Containers too!

Raised beds are a great way to get a garden going in poor soil by just building up good soil and going from there. However they are not the only way and not the only way we’re growing stuff here at Gnome Knoll. Containers can work well to do the same thing and there are some advantages to containers as well.

Buckets

Buckets with broccoli and kale.

Containers can be moved. Perhaps to a sunnier spot. Or into a greenhouse or even the main house when it gets cold out. That can be helpful to extend the seasons somewhat. Perhaps the containers just need to be moved out of the way when the something big needs to roll through, or spread further apart when the plants really leaf out.

Containers

Buckets and milk crates. The crates are waiting for pepper transplants.

We have a hodge-podge of containers collected over the years here at Gnome Knoll. In a suburban environment, the neighbors who haven’t learned reduce, reuse and only then recycle, will be putting lots of good containers at the curb for pickup. There is everything from perfectly good plastic pots that came from the store with something in it, to all sorts of big plastic containers for bird seed, laundry detergent, etc.

Drilling

Getting ready to drill a bucket with a 5/8 inch spade bit. Yes, I was drilling left handed.

My favorite are the Tidy Cat kitty litter buckets because they have ribbed bottoms that can retain some water. That is, after you drill holes in the high part of the rib so that they drain. You’d think that we have lots of cats based on the number of buckets we have collected over the past two years, but no, we use a recycled newspaper kitty litter that comes in paper bags.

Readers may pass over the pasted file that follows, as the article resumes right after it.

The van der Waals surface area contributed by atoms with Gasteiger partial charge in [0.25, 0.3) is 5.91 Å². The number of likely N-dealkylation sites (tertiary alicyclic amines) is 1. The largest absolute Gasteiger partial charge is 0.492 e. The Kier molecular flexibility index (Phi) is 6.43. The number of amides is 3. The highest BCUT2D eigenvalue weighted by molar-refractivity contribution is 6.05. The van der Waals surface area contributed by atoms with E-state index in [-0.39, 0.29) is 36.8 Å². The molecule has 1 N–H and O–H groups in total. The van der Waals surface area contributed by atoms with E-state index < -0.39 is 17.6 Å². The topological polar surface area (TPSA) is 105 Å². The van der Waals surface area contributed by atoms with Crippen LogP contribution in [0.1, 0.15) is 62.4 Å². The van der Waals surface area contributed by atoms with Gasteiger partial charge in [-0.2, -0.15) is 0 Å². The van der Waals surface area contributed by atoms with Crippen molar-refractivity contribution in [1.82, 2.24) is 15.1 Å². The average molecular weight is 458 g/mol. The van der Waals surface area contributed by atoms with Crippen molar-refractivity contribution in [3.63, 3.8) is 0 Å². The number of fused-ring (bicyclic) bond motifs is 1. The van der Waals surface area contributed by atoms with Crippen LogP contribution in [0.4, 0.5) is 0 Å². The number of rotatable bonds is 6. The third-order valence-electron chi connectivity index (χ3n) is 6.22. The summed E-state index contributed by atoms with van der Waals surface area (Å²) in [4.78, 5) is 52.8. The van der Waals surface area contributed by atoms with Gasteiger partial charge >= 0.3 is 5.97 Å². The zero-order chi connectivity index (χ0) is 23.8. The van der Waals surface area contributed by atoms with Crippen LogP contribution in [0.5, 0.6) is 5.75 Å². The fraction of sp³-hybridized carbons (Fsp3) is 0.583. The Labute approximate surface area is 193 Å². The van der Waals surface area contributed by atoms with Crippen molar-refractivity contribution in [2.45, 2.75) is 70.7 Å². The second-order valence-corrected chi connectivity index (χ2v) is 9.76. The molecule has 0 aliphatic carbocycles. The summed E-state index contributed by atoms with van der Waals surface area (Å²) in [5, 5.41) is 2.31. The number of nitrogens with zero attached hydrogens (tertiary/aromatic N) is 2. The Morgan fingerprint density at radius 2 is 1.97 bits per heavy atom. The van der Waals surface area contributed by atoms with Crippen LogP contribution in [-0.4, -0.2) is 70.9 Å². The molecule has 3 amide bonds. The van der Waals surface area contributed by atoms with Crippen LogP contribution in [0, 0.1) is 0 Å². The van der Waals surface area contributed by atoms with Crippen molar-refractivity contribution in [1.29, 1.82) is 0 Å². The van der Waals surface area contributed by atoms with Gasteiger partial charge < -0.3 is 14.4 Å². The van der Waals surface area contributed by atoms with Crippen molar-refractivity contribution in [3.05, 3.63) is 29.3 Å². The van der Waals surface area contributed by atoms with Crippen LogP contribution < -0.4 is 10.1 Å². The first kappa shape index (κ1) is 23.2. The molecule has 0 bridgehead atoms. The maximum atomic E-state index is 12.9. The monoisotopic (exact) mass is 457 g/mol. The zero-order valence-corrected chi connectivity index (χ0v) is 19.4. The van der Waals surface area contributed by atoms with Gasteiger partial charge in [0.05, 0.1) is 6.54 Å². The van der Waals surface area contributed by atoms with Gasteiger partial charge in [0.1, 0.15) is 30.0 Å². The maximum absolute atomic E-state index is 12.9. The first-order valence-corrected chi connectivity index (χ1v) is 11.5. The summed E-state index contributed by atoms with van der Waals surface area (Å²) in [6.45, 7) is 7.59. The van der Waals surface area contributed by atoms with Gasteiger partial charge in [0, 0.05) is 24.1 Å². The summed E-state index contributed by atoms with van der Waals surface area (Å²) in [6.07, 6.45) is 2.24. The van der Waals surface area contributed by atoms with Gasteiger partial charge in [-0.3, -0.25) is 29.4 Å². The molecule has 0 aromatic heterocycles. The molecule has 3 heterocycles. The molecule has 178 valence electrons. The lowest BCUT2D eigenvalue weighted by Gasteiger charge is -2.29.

If you’re going to drill plastic containers for drainage, make sure to do so over newspaper or somewhere where it is easy to pick up all the little bits of plastic made by the drill. We don’t want those escaping into the environment if we can help it. Best do it inside, too. A mat knife may be necessary to clean up the edges of the hole as I always seem to end up with some bits still attached.

Drilled

The bottom all drilled. Ugh, those plastic bits need cleaning up.

We successfully grew lots of things in the buckets last year and will have even more for this year. We had things you might expect in a container like basil, lettuce, spinach and kale, but also grew carrots. We had peppers growing in a different container made from an old milk crate lined with weed block. I’ll show how to make that in a future post.

Mustard

This mustard plant overwintered in the container.

We had several buckets that were brought into the breezeway when it got cold in the fall. After they had mostly been picked over they were just ignored. Well one of the mustard greens survived all winter out there, buried under other stuff and is now bolting.

One drawback to buckets is that they will get washed away in a flood easier than the raised beds. Some of our original Tidy Cat buckets are probably somewhere in the Connecticut river thanks to Irene. I didn’t mind losing the buckets so much as losing the soil, as I had put a lot of work into preparing it, but that is a story for another day.

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